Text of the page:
LEE HYUN JOUNG

Slideshow

Green infinite path, 2020
Korean pigment on Hanji
47 1/5 × 31 1/2 in
120 × 80 cm

Blue contemplation, 2020
Korean pigment on Hanji
31 1/2 x 47 1/5 in
80 x 120 cm

Black contemplation, 2020
Muk on Hanji
31 1/2 x 47 1/5 in
80 x 120 cm

Green contemplation, 2020
Korean pigment on Hanji
19 7/10 x 27 3/5 in
50 x 70 cm

Silence, 2020
Muk and Korean pigment on Hanji
27 3/5 x 19 7/10 in
70 x 50 cm

Infinite path I, 2019
Korean pigment on Hanji
59 1/10 × 19 7/10 in
150 × 50 cm

Coincidence, 2020
Muk on Hanji
48 × 48 × 15 7/10 in
122 × 122 × 40 cm

Infinite path II, 2018
Korean pigment on Hanji
24 × 18 1/10 in
61 × 46 cm

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BIOGRAPHY

Hyun Joung Lee’s work reflects her childhood memories in South Korea, her studies in fine arts at Sejong University in Seoul, and her goldsmith training in Paris. She developed her own artistic language and techniques while working with traditional Korean materials, including Hanji, ink, and pigments.

Made from the inner bark of Mulberry trees, the hand-made paper called Hanji is famously known for its strength and ability to be used for multiple purposes. They say that its origins can be traced back over 2000 years. Hanji making is an integral part of Lee’s artistic vision as it requires a long process comprising of numerous steps, and the artist’s meticulous care end to end. Instead of flattening the paper, Lee lets the random embossed design to appear. She uses her brush to create patterns of lines to emphasize or to impede the natural relief of the paper. By way of her own body’s movements she creates a rhythm, without a structured plan.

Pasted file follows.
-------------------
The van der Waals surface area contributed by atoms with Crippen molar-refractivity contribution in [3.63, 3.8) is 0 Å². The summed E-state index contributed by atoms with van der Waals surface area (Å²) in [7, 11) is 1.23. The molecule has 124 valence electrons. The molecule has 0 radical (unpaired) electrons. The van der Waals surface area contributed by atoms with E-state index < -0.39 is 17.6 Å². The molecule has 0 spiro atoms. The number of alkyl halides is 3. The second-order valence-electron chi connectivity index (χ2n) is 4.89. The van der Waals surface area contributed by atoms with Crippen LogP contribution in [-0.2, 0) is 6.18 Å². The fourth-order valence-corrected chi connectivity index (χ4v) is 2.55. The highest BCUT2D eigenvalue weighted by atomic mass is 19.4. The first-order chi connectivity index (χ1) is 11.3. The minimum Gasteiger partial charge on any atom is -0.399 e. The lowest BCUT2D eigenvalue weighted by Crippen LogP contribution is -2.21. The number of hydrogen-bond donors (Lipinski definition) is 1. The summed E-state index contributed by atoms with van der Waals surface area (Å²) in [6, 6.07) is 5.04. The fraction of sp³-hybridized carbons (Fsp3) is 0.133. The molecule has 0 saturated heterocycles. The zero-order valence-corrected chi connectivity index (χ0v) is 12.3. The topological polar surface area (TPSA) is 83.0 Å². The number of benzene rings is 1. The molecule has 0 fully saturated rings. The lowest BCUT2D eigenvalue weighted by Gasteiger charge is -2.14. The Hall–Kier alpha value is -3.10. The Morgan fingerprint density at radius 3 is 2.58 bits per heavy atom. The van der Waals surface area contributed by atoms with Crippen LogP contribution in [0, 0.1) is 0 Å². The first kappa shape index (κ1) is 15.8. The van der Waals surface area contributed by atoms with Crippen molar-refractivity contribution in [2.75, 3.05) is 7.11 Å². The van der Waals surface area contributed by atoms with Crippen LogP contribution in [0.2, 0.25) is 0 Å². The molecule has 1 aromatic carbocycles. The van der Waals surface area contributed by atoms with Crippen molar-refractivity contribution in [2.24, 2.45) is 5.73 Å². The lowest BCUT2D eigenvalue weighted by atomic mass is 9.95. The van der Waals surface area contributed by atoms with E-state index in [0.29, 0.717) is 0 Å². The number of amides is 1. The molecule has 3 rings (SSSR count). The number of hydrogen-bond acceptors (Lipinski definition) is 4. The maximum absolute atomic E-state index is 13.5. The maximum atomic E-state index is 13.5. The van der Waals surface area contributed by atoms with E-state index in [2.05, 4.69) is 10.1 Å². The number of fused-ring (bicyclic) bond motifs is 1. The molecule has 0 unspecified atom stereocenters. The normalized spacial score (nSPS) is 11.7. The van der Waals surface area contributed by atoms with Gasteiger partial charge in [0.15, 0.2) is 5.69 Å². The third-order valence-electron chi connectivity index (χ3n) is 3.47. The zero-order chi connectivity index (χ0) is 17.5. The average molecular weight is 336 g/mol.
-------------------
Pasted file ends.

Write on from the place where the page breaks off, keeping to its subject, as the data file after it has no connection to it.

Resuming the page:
Just as a scent can bring back memories of a certain moment, so Lee’s paintings, which she calls paths, can awaken the history buried in each of us, and involve us in a personal and spiritual journey. Each line is seen as a day, or an instant we have already lived through or that we are still living in. 

Lee’s paintings chime with the paths of our lives and the aim of the artist is indeed unveiled by the names she gives to her works. But her paths might also be imaginary landscapes which are made up of deep forests, dunes, and waterscapes. The way we are perceiving Lee’s paintings depends on our own inner world and imagination. Therefore, one can look at them without getting tired of looking.
Recently Lee became interested in sculpture while still creating her paintings. Lee’s works have been shown internationally in numerous solo and group exhibitions.

EXHIBITIONS

May 9 - JUNE 16, 2019

FebruARY 9 - march 25, 2018

PRESS AND PUBLICATIONS

May 17, 2019

by Claude Gatouillat

“Voyages imaginaires” entre tradition et

 spiritualité

November 18, 2018

by Louis Verdoux

Lee Hyun Joung

February 8, 2018

by Emilie Thomas